One thing isn’t great about the Marpac Dohm–DS? It’s not cute like some of the alternatives. It’s not the end of the world—the sound quality and price more than make up the deficit. A feature we’d like to see is an automatic shut off for people who only want the machine on for a limited amount of time (ex. 45 minutes.) This was an issue we heavily considered when choosing the products, but ultimately decided it’s better to have the ability to have it on continually throughout the night.
Who Else Likes It?
A reviewer on the Marpac website, Catherine McMahon says, “18+ years and still going strong! I travel with my Marpac everywhere, cannot sleep without one! Just decided to get new ones for home in white and take my older ones to a vacation home.”
Another reviewer Greg said, “We’ve been using one of these for the past 30 + years. The first one lasted over 20 years and we’re still using the second one today. Best noise maker on the market in our opinion.”
On Amazon, the Marpac Dohm has a score of 4.5 out of 5, with a whopping 9,000+ reviews. One customer says “I purchased this item for our 11 month old who is a VERY light sleeper …The white noise it generates is wonderful – it’s not a pre-recorded CD-sounding noise … I used it the first day we got it and my daughter slept wonderfully! We’ve used it for every nap and every night since and have had great success with it.”
The Lectrofan is a solid sound machine and is pleasantly small in size (much smaller than it appears in photos.) From the sound machines we tested, it’s the most similar in sound quality and sturdiness to our pick, the Marpac Dohm-DS. The Lectrofan has multiple fan and white noise options to choose from (although this isn’t intuitive on the machine). When we tested the “fan” option, it emitted an airplane-like noise that we felt was not soothing, and unsuitable for a newborn's room. When we tested, my children asked me to turn it off! However, the white noise options are smoother and would be appropriate for a baby or child. Ultimately, we think the Marpac Dohm-DS sound is superior. One feature on the Lectrofan that’s better than the Marpac Dohm-DS is the ability to set a shut-off time, which is lacking on the Marpac.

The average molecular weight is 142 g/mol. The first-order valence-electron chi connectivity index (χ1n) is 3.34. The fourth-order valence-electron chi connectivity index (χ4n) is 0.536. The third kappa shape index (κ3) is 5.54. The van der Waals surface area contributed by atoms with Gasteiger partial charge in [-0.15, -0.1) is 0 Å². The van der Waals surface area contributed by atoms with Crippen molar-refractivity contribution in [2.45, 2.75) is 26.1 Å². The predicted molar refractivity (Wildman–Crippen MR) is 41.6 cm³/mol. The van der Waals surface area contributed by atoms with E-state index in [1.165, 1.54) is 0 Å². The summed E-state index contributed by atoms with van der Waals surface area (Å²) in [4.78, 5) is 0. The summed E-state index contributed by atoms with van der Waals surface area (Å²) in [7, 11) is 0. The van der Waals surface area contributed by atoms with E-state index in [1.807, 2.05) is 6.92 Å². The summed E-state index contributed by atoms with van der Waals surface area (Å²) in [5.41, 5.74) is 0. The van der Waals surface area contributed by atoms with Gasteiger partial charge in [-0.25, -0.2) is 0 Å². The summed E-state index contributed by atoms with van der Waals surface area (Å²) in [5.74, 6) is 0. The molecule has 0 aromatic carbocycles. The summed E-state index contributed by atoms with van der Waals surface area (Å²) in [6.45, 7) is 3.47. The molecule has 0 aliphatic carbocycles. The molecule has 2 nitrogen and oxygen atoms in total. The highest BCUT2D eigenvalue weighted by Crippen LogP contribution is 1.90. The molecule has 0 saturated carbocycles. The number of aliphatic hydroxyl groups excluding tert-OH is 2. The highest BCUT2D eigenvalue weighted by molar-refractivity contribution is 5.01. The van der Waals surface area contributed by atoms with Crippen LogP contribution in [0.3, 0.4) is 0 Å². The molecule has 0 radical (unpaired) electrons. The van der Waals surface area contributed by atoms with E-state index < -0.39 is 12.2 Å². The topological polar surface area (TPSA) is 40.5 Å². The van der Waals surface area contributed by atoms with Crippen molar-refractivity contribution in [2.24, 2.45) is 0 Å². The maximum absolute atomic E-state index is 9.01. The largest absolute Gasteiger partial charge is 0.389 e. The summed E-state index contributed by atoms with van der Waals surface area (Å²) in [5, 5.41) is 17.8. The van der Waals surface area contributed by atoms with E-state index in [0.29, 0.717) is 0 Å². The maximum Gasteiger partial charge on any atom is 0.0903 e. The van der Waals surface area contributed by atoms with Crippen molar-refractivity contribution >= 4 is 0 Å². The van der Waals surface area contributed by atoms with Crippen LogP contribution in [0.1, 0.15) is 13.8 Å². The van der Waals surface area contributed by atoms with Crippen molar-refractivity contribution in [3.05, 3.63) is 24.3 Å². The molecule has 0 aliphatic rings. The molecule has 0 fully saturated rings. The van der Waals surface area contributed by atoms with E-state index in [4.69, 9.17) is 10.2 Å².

best for portability
While we ultimately landed on the Marpac Dohm-DS for its sound and stable construction, we’d be remiss if we didn’t acknowledge how good it’s sister product: The Marpac Hussh Portable Machine. This is a smaller, portable version of the MarPac Dohm-DS. We took this version on several trips and we’re pleasantly surprised by the sound quality coming from such a small device. It’s built to be positioned flat so the sound can swell upward to fill a room. It comes with a clip that would suggest putting it on the car seat, or stroller, but we recommend you use it upright (it has a rubber base and the sound emits with great quality from the speaker). My only complaint with this device is that it needs to be fully charged (we had a full charge last one night, but the second night it runs out of battery.) Otherwise a blinking light will come on, which ended up waking our testers. Once we knew what to expect from the battery, we were able to plan around it and avoid the blinking light.
Baby Portable Soother and Star Projector - Eric Carle's The Very Hungry Caterpillar